It is lack of accountability.
    It is lack of oversight.

    It happens all the time.
    Where I used to live, they had a Special Narcotics Unit Strike Force. They were independent and had no oversight, drawing membership from several police forces i.e. county and city.

    Eventually they got busted for planting narcotics.
    They went into the wrong house with a warrant with the wrong address and planted narcotics on what turned out to be a prominent older xian minister.

    .1. The courts had to review all their former cases and ended up throwing them all out and releasing the arrestees from prison.
    .2. The Special forces over the years had seized lots of guns, drugs, and money.

    .3. All the guns were missing.
    .4 Most of the money was missing.
    .5. Most of the drugs they seized were missing.

    It was obvious at that point that the cops had sold the drugs and guns back into the community and taken all the money.

    They disbanded that strike force forever.
    It does have a happy ending. The head of it was tried and sent to prison for felonies, for multiple years.

  8. raven says

    In the first altercation shown in the videos, multiple officers shout at Nichols to lie down, though he is already pinned to the ground from shoulders to feet. “I am,” he shouts back, desperate. During the second video, officers tell Nichols to give them his hands when an officer is already holding him by the wrist;

    I’ve seen this many times in many arrests that ended with someone killed by the cops while restrained.

    They keep yelling commands to the guy that he can’t possibly carry out.
    Lie down!!!
    (He is already lying on the ground.)

    Or they yell multiple conflicting commands that can’t all be carried out.
    Cop 1 Put your hands up.
    Cop 2 Put your hands on your head.
    Cop 3 Sit down.
    Cop 4 Lie down.
    Cop 5 Stand up.

    By this time the victim is completely terrorized and sure they are going to die.
    Sometimes they attempt to run away.
    Spoiler alert, A lot of the time they do in fact, end up beaten to death.

    So, what is up with that?
    I doubt there is any plan. They are amped up on adrenaline and just yelling to yell.

  9. Doc Bill says

    But, wait, there’s more! The murderers had to hoist Nichols to his feet so they could beat him some more; Nichols could not stand on his own.

    Here’s the “best” part. The murderers then stood around fist-bumping each other for the great time they had at the party, laughed about it, and contrived stories about what happened – that Nichols had superhuman strength, that he had drugs, that he must have ditched his drugs when he ran, and, my personal favorite, he resisted arrest. All of this with their body cameras on. At one point one of the murders observes, “Hey, man, your body cam is still on.” They didn’t care.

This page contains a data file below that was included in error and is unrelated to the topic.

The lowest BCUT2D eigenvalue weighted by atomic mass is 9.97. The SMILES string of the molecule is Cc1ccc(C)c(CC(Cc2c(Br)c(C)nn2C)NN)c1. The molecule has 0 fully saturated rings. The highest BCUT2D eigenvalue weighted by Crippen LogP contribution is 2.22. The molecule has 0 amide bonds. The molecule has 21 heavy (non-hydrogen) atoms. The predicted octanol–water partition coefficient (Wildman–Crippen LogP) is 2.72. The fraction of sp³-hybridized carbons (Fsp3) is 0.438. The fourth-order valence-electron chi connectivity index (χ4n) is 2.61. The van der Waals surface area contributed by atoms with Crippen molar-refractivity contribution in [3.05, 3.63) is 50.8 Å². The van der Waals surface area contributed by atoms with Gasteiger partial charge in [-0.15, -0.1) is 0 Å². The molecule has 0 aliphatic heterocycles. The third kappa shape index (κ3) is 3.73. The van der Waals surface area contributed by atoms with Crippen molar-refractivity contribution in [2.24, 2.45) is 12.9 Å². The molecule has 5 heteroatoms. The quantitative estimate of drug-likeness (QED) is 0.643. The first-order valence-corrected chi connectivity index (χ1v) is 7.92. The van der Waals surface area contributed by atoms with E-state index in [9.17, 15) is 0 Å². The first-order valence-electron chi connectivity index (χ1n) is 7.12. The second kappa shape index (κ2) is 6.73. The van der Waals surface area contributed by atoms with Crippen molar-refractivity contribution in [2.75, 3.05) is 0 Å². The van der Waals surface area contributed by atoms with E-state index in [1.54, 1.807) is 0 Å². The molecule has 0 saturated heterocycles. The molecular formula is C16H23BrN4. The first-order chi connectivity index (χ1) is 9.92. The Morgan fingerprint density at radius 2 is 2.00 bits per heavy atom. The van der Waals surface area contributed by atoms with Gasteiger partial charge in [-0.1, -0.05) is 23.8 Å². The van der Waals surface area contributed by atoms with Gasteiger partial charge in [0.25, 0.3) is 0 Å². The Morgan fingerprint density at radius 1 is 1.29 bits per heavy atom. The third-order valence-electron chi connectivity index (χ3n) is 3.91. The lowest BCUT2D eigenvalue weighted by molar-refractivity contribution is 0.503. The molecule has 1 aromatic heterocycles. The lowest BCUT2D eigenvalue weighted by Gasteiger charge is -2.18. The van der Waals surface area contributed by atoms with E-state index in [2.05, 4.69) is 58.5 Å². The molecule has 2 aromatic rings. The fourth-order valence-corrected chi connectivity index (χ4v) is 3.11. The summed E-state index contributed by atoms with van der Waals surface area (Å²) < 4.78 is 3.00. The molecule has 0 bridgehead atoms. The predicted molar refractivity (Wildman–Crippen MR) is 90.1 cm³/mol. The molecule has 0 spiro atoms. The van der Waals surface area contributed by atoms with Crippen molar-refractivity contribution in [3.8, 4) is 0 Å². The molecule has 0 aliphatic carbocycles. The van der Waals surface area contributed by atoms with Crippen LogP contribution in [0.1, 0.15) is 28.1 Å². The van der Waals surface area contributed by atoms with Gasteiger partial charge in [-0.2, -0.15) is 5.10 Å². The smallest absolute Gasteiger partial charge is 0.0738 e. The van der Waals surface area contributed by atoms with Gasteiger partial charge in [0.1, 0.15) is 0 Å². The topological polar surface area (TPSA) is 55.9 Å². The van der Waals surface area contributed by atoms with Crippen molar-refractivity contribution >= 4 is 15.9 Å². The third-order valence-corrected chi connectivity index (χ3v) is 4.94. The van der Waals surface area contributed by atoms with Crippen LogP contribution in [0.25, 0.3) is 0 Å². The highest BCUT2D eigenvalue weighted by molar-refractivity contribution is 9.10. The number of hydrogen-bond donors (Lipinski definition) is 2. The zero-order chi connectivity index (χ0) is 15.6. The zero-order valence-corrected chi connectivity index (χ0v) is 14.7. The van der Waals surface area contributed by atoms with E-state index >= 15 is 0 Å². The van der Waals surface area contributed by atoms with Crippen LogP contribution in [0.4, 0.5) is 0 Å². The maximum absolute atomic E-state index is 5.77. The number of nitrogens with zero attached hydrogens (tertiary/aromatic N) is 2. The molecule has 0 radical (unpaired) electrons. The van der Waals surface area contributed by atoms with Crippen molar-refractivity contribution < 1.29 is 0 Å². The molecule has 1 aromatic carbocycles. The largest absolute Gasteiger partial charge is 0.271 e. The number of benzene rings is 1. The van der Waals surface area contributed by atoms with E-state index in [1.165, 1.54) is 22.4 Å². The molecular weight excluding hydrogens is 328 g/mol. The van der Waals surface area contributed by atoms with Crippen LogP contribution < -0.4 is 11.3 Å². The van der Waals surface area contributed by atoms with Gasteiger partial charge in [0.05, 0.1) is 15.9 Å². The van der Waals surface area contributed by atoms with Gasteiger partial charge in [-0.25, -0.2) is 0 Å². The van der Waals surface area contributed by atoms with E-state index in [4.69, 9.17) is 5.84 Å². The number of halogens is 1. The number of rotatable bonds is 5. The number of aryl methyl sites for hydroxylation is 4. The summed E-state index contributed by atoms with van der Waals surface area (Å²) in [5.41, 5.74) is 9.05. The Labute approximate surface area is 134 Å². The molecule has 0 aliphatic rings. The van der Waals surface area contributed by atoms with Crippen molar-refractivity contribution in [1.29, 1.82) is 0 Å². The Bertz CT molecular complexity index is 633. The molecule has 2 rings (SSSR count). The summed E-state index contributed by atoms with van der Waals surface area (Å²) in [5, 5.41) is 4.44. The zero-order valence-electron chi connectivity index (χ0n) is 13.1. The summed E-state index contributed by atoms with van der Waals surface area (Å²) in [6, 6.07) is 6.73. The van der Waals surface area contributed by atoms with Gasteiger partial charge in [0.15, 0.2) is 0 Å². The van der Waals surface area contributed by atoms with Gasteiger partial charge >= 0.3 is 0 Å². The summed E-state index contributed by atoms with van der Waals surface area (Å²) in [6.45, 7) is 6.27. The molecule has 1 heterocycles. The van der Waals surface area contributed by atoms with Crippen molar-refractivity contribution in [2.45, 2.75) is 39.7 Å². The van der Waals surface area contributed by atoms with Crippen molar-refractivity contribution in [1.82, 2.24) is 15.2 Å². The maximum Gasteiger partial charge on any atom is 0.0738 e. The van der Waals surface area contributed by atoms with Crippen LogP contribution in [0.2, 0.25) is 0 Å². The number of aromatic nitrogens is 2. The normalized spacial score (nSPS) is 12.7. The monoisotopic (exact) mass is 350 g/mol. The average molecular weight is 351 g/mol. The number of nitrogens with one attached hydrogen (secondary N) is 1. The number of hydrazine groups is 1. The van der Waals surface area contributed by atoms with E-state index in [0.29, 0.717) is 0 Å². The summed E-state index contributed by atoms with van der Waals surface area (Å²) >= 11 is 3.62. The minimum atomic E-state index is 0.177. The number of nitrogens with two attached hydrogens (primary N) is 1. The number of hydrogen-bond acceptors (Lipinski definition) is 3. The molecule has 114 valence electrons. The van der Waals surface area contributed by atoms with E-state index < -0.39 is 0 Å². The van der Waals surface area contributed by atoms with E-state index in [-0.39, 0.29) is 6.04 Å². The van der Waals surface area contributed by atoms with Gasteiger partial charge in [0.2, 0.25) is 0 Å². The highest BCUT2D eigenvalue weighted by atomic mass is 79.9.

They went into the situation with murderous intent, dog knows why, with guns drawn and blood boiling. There was no, “May I see your driver’s license, sir?” No, it was “GET OUT OF THE CAR NOW, B***H!!” And they proceeded to rough him up right away.

    Finally, let’s bury the “bad apple” theme once and for all. This police department has a culture of violence that they have nurtured for decades. The rot goes from the roots to the highest twig. The entire structure needs to be torn down and rebuilt anew. Ex-military need not apply.

  10. Artor says

    No, the bad apple terminology still fits. You know what happens with bad apples? Unless you root them out immediately, they spoil the whole barrel, and that’s exactly what we see. All but the smallest and most isolated police departments are irredeemably corrupted. ACAB.

  11. says

    I can’t help but be reminded of the Robber’s Cave experiment  here.
    Two groups of 11-12 year old boys were taken to what they believed to be normal summer camps; neither group was told about the other, they were left to find each other accidentally, which they did. Within days the two groups had differentiated themselves, each giving itself a tough-sounding nickname (Eagles & Rattlers), designed their own flags, formed their own hierarchies, and established their own rules of conduct. Competitions, including baseball and tug-of-war were organized, but quickly spiraled out of control, as the groups burned each other’s flags and raided each other’s cabins.
    The hypothesis being tested here was that “when two groups have conflicting aims… their members will become hostile to each other even though the groups are composed of normal well-adjusted individuals.”